In the words of his old associates, Greater Toronto Area mobster Quang Lu was “planted lotus.”
That refers to the Asian gangland practice of murdering someone, then dropping the body at the bottom of a deep body of water, far from the light of day.
Lu, 47 — his nicknames included “The Black Ghost” and “The Bad Luck Guy” — was found encased in concrete in a barrel by police divers on Sunday in the waters of Lake Ontario off Queens Quay E. near the foot of Jarvis St. Lu, a divorced father of two from Thornhill, went missing on Oct. 30, 2007, shortly after returning from one of his many business trips to China.
His grey BMW Z4 sports car has never been found. “Mr. Lu is known to police — was known to police,” said Toronto police Det. Justin Vander Heyden on Tuesday. “Mr. Lu does have ties to Asian organized crime.” Superstitious mobsters, of whom there are many, sometimes like their victims’ bodies to be sealed in concrete and barrels because they believe their spirits can’t get out and avenge them.
After the body is placed in a barrel, concrete powder is inserted. The powder mixes with water and hardens as the body is dropped into water, sealing the body in the barrel and anchoring it under the waves. Det. Hank Idsinga of York Regional Police said he didn’t know how Lu came by the nickname of “The Black Ghost.”
It’s more clear why some others in his milieu sometimes called him “The Bad Luck Guy.” Lu, who had no conventional means of supporting himself, was a frequent player at Casino Niagara, and had been known to have streaks of bad fortune at the gaming tables. Immediately after he vanished, there was talk that he had run afoul of loan sharks at the casino.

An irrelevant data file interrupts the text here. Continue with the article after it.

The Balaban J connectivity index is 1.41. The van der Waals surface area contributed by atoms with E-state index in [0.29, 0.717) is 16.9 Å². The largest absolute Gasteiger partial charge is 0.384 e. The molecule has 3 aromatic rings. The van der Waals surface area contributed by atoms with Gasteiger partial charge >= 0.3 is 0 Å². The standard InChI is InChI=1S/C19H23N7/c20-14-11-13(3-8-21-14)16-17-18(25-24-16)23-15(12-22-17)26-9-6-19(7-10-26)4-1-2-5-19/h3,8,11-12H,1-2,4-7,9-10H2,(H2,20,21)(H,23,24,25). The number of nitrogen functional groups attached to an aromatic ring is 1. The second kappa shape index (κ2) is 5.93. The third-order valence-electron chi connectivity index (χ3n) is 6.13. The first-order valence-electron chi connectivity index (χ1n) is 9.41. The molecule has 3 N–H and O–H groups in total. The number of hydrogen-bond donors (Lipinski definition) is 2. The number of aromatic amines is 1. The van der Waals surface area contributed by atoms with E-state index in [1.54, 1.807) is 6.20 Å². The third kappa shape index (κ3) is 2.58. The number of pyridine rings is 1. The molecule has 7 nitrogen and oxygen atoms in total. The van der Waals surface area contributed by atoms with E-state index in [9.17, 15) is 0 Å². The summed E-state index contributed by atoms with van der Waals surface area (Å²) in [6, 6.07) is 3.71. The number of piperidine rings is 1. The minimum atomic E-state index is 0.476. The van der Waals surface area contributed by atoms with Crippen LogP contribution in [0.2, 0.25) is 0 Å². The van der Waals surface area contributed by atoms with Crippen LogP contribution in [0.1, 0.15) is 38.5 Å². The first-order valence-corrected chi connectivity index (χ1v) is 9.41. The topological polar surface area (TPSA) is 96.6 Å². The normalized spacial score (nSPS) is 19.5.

Police declined to say which organized crime group Lu belonged to or what crimes he was believed to have been involved in. There were no outstanding arrest warrants for him at the time of his disappearance, Vander Heyden said. “Mr. Lu did live quite a high-risk lifestyle,” Vander Heyden said.
Toronto police said on Tuesday morning that officers received very specific information that led divers to the barrel, but would not elaborate. “It was very specific and they were looking for that barrel in that place,” Vander Heyden said. The detective declined to comment on whether the body had been dismembered, but did say: “At this point, we are not looking for any other remains.”
Vander Heyden said Lu was not facing criminal charges at the time of his disappearance. Idsinga said Lu was identified this morning through fingerprints.
Idsinga referred to a Toronto Star story on the discovery of the barrel that noted that bodies encased in concrete are typically well preserved. “We identified the body through fingerprints,” Idsinga said. The 45-gallon drum that held Lu’s body was pulled from the Toronto harbour Sunday. Police divers found it in six metres of water around 11 a.m.
Lu’s watery burial is similar to that of Greater Toronto Area marijuana grower Ding Pei Xu, 30, whose body was found by divers last year. Xu’s body was found sealed in concrete and stuffed in luggage in Lake Ontario, close to